Scatter graphics: League 1, 31 Dec 2017
As we’re at the end of the calendar year and a shade over halfway through the season, here’s another update to the scatter graphics, which compare the attacking and defensive performances of every team in a division. Each of the four graphics is explained briefly below and at length here.
First of all, here is how the number of shots taken by each club compares with those they face in return. The average number of shots taken per match is on the horizontal and the average number faced is on the vertical, so bottom right (take plenty, allow few in return) is good while top left (take few, allow plenty) is bad. The stripes are like contours: the greener the stripe, the better the performance (and vice versa for red).
Wigan are still out on their own here: nobody creates more or allows less in return, with Peterborough and Portsmouth their nearest challengers at each end of the pitch respectively.
The trio of Gillingham, Northampton and Plymouth have looked the most troubled overall, with Fleetwood‘s quiet attack also a concern. It’s quite surprising to see Scunthorpe – currently in fourth place with a pretty healthy goal difference – in the top left quadrant.
Now let’s look at attacking alone. The horizontal axis stays the same as in the graphic above, but now the vertical shows the average number of shots needed to score each league goal. Therefore bottom right is good (taking lots of shots and needing fewer efforts to convert) and top left is bad:
Poor Bury have really struggled in front of goal this season – despite creating a respectable amount of chances they’ve needed an average of 16 attempts to score each goal. There are seven clubs in the division who are more than twice as efficient, so you’d hope for the Shakers’ sake that their luck will change in 2018.
Fleetwood may not create much but they’re the division’s most clinical finishers – they’ve scored one more goal than Bristol Rovers despite taking five fewer shots per match.
Next let’s look at the defensive situation – basically take the above chart and replace the word “taken” for “faced” on both axes. Now top left is good – facing fewer shots and able to soak up more per goal conceded – and bottom right is bad:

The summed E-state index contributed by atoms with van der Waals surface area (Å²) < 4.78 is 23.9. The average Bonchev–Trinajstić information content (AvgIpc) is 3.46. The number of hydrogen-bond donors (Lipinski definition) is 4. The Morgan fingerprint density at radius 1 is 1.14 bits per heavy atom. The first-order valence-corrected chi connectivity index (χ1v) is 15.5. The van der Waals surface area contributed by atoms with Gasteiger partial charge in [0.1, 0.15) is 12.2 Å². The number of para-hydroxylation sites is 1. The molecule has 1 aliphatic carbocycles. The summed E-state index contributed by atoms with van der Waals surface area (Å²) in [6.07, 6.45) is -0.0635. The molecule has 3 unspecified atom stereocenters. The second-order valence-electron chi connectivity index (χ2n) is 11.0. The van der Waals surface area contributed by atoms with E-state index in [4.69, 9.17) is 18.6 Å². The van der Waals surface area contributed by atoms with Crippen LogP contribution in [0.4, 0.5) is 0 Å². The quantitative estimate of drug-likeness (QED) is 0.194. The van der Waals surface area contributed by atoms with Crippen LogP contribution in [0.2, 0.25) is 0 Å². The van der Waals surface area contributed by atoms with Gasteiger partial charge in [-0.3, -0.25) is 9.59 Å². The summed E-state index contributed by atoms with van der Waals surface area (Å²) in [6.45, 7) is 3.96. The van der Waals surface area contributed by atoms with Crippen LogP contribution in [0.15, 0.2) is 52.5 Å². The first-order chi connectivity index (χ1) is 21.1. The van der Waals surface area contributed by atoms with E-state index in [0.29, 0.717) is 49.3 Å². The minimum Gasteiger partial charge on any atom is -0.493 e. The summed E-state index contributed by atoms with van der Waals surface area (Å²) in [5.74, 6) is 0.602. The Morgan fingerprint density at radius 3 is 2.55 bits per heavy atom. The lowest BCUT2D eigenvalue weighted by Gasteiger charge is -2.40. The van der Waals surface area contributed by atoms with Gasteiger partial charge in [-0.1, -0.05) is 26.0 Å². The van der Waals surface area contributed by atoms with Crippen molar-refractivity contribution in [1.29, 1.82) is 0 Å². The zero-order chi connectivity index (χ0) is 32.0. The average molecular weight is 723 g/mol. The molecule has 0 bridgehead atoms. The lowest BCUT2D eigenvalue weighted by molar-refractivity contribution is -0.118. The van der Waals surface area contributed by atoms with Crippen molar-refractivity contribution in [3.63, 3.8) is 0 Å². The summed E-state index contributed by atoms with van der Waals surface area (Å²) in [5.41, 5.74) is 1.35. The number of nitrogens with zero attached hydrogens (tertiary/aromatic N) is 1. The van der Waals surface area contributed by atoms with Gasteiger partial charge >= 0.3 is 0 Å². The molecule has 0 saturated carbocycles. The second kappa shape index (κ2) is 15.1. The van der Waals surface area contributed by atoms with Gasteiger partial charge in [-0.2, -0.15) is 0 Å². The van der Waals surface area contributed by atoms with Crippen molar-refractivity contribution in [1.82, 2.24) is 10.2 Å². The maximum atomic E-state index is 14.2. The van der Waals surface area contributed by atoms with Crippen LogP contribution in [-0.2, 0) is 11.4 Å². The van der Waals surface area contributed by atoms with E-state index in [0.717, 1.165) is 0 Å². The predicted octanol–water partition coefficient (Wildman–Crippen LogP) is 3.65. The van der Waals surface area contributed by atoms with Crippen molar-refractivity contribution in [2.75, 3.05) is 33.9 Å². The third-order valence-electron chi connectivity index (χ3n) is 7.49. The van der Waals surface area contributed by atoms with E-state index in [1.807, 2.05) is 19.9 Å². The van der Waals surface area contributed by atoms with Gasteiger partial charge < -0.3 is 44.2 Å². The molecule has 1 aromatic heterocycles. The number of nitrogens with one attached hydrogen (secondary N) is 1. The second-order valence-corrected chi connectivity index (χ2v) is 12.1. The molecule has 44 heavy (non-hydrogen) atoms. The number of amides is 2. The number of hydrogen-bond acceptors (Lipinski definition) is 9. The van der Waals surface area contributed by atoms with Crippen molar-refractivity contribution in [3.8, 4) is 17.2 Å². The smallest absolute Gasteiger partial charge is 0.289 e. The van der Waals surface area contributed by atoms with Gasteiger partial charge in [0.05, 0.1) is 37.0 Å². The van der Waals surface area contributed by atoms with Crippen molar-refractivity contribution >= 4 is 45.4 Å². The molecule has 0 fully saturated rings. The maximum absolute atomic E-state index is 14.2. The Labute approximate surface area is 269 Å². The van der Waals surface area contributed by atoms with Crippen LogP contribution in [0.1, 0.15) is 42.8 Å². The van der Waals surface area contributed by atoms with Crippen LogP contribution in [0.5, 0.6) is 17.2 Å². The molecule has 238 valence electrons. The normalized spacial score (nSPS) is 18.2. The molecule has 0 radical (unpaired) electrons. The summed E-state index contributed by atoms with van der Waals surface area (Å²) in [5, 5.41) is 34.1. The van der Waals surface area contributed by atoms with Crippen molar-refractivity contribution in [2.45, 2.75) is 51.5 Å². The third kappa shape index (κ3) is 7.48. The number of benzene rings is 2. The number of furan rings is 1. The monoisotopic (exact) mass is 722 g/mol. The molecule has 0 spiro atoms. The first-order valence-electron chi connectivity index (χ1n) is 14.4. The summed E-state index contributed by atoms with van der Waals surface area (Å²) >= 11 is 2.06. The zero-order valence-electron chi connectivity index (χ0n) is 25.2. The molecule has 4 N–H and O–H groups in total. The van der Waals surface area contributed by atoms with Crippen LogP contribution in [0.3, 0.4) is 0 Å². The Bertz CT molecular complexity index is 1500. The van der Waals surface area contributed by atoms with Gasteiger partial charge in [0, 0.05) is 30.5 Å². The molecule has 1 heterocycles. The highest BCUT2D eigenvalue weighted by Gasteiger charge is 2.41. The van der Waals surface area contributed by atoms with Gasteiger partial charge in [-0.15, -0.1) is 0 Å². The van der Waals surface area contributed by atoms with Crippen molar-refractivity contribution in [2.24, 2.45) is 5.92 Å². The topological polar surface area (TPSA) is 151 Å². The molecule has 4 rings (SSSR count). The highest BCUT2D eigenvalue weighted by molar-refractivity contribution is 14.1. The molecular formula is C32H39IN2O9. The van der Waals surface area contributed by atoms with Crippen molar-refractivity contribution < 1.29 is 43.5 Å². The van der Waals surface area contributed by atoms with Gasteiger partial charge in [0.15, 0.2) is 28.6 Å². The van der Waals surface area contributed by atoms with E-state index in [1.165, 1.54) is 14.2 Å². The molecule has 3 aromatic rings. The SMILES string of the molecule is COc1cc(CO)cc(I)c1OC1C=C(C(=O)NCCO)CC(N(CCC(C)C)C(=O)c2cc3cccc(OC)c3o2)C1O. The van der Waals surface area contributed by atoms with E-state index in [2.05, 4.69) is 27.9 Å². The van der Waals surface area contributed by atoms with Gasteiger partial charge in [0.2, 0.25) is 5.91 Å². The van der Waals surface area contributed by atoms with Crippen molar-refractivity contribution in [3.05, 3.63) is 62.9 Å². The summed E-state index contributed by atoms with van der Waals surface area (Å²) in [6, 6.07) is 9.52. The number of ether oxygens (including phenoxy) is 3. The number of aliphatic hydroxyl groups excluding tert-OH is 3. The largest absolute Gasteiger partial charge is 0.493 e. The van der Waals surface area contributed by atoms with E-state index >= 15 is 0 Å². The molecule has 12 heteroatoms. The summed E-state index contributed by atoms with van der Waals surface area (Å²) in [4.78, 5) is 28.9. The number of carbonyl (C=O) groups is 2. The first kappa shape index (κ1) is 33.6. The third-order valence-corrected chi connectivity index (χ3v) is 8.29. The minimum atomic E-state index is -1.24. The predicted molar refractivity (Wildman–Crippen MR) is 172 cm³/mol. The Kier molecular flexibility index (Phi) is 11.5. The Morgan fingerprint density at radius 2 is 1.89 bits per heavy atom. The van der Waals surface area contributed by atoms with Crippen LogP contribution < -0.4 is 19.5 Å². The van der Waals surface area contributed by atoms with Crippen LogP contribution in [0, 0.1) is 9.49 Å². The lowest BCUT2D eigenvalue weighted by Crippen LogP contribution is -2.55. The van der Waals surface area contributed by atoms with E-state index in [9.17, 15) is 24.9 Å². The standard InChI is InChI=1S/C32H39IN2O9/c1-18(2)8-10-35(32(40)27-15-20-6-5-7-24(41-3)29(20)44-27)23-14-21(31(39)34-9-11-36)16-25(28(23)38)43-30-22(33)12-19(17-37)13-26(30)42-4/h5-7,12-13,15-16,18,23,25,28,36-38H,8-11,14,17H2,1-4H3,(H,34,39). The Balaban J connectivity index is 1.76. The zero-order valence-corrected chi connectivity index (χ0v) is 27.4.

Four defences in particular have been unusually tough to break down so far: Shrewsbury, Scunthorpe, Wigan and Gillingham. The Gills are particularly interesting given the number of shots that they’ve had to deal with – more than anyone else in the division, while the Iron’s record helps to explain how they can be in promotion contention despite allowing an above-average number of efforts at their goal.
Oldham still aren’t out of relegation danger and their leaky defence remains a problem: nobody has soaked up fewer shots per goal conceded.
Finally here’s an attempt at correcting the first graphic for the quality of chances created and allowed, using the same “expected goals” values that power my shot timelines (explained here). The reason for doing this is that the results tend to correlate more strongly with performance than when we treat all shots equally:
When we correct for shot quality Wigan look even more impressive: nobody is coming close to their level of performance at either end of the pitch. Blackburn and Rotherham look the next likeliest to prevail in the promotion race as things stand with strong numbers in both attack and defence.
Portsmouth and Doncaster have adapted well since returning to the third tier and both look credible play-off shouts, although they look stronger at the back than going forward.
Plymouth and Northampton look to be in the most trouble overall, but Gillingham‘s defence could see them dragged into a relegation battle. Bottom side Bury have actually been putting in some relatively decent performances overall, so if they can sort their finishing out then they could still scrabble towards safety.